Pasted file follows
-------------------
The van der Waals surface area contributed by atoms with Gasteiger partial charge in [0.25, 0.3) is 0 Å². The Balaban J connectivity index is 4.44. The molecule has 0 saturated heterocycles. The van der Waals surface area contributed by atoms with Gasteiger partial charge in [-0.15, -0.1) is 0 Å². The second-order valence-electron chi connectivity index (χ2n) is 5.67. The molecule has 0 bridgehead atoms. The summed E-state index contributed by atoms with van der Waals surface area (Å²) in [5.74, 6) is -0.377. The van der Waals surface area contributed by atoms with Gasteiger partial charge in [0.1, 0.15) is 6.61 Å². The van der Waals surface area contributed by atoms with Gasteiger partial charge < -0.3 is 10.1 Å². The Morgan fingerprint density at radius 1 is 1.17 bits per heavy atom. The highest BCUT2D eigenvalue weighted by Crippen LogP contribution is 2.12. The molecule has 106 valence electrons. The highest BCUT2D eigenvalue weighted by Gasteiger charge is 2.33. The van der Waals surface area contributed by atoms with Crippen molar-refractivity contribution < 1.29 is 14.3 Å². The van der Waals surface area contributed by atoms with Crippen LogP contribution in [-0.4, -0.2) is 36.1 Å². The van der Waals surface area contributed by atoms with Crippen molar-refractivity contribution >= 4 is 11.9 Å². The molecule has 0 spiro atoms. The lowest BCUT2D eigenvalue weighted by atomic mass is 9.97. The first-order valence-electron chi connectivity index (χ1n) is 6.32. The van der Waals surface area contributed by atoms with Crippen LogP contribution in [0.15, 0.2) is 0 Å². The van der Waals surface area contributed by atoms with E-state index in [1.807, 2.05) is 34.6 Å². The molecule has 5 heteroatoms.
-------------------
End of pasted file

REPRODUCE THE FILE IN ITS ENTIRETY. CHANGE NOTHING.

The van der Waals surface area contributed by atoms with Gasteiger partial charge in [0.25, 0.3) is 0 Å². The Balaban J connectivity index is 4.44. The molecule has 0 saturated heterocycles. The van der Waals surface area contributed by atoms with Gasteiger partial charge in [-0.15, -0.1) is 0 Å². The second-order valence-electron chi connectivity index (χ2n) is 5.67. The molecule has 0 bridgehead atoms. The summed E-state index contributed by atoms with van der Waals surface area (Å²) in [5.74, 6) is -0.377. The van der Waals surface area contributed by atoms with Gasteiger partial charge in [0.1, 0.15) is 6.61 Å². The van der Waals surface area contributed by atoms with Gasteiger partial charge < -0.3 is 10.1 Å². The Morgan fingerprint density at radius 1 is 1.17 bits per heavy atom. The highest BCUT2D eigenvalue weighted by Crippen LogP contribution is 2.12. The molecule has 106 valence electrons. The highest BCUT2D eigenvalue weighted by Gasteiger charge is 2.33. The van der Waals surface area contributed by atoms with Crippen molar-refractivity contribution < 1.29 is 14.3 Å². The van der Waals surface area contributed by atoms with Crippen LogP contribution in [-0.4, -0.2) is 36.1 Å². The van der Waals surface area contributed by atoms with Crippen molar-refractivity contribution >= 4 is 11.9 Å². The molecule has 0 spiro atoms. The lowest BCUT2D eigenvalue weighted by atomic mass is 9.97. The first-order valence-electron chi connectivity index (χ1n) is 6.32. The van der Waals surface area contributed by atoms with Crippen LogP contribution in [0.15, 0.2) is 0 Å². The van der Waals surface area contributed by atoms with E-state index in [1.807, 2.05) is 34.6 Å². The molecule has 5 heteroatoms.